Why pay attention to Greenland? Greenland’s ice sheets are melting and contributing to global sea level rise. There is enough ice on Greenland that global sea level can rise by 6 meters if it were all to melt. Satellites can tell us how much ice mass loss is occurring, thanks to GRACE, but that does not provide a full picture of the processes that are causing the melt. To better understand this question the Oceans Melting Greenland (OMG) project will survey Greenland’s glaciers and ice sheets and study how the oceans and ice interact with each other and the physical parameters that effect melt that cannot be captured by satellites. The data and information gathered will help enhance ocean and ice sheet models and make sea level predictions more accurate.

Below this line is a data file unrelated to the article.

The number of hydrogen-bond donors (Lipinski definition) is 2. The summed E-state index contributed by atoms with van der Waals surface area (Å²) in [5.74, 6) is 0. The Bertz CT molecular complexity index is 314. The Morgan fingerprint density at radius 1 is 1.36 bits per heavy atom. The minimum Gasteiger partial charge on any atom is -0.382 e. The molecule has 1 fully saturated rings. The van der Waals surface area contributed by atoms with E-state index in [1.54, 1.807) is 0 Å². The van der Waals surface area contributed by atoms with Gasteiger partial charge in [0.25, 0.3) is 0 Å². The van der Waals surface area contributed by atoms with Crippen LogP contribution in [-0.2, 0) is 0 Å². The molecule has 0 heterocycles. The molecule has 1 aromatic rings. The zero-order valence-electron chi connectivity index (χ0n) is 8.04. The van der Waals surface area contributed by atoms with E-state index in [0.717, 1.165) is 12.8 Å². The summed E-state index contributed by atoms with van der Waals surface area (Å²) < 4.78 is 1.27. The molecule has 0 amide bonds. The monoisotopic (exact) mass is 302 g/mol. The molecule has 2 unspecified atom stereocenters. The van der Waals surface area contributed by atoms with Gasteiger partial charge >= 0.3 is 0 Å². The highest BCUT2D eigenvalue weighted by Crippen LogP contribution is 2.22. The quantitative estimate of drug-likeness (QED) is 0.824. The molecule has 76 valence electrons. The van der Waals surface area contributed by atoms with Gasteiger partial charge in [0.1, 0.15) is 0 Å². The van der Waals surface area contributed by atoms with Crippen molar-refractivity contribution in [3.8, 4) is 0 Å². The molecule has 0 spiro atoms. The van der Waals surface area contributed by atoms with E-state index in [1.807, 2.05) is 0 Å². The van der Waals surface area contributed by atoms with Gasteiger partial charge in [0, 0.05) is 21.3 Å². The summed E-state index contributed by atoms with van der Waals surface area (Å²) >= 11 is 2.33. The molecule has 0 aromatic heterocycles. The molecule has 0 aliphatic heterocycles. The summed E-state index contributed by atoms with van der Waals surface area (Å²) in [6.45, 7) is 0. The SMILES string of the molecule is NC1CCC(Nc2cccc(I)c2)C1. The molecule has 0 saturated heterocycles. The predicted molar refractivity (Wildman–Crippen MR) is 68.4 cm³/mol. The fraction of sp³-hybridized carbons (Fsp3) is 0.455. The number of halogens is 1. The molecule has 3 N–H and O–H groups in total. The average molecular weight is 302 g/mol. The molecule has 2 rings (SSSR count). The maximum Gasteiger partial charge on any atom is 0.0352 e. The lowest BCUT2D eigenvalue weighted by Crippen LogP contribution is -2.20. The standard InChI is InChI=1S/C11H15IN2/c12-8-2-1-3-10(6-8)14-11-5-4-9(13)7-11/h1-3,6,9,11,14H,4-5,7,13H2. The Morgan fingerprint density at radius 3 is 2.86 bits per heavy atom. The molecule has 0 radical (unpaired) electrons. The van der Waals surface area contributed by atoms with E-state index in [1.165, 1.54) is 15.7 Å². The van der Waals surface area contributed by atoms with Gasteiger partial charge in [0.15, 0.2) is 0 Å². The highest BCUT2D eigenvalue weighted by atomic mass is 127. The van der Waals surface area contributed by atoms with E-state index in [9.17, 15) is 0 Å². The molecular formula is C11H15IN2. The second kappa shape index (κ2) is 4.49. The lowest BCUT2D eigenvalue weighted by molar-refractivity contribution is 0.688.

OMG is a 5-year mission that started in 2015. Most satellites cannot see through ice so OMG will be using shipboard, airborne, and in situ measurements to tell us what the satellites cannot. These data will help our understanding of what fundamentally affects the melt rate of Greenland’s ice by providing information on how the ocean interacts with the ice sheets, including circulation in the fjords, movement of ice sheets and the physical properties of the ocean water. Bathymetric surveys were taken around Greenland’s coast to map the seafloor depth on the continental shelf and within the long narrow fjords that bring ocean water to ice sheets. To measure the depth of the ocean on the continental shelf OMG used airborne gravimetry, AirGrav for short, a highly sensitive instrument that “weighs” the amount of water beneath the aircraft. Ocean depths in fjords were measured using Singlebeam and Multibeam Echo Sounders (MBES), highly accurate instruments that can create3D maps of the seafloor. These sonar surveys revealed valuable information about exactly where the ice and ocean come into direct contact. A Conductivity-Temperature-Depth (CTD) instrument is also deployed from the sonar ship allowing scientists to better understand how ocean properties change through space. The CTD measures the salinity (via conductivity), temperature, and depth of the water column, all of which is used to determine the circulation patterns that can lead to ice melt.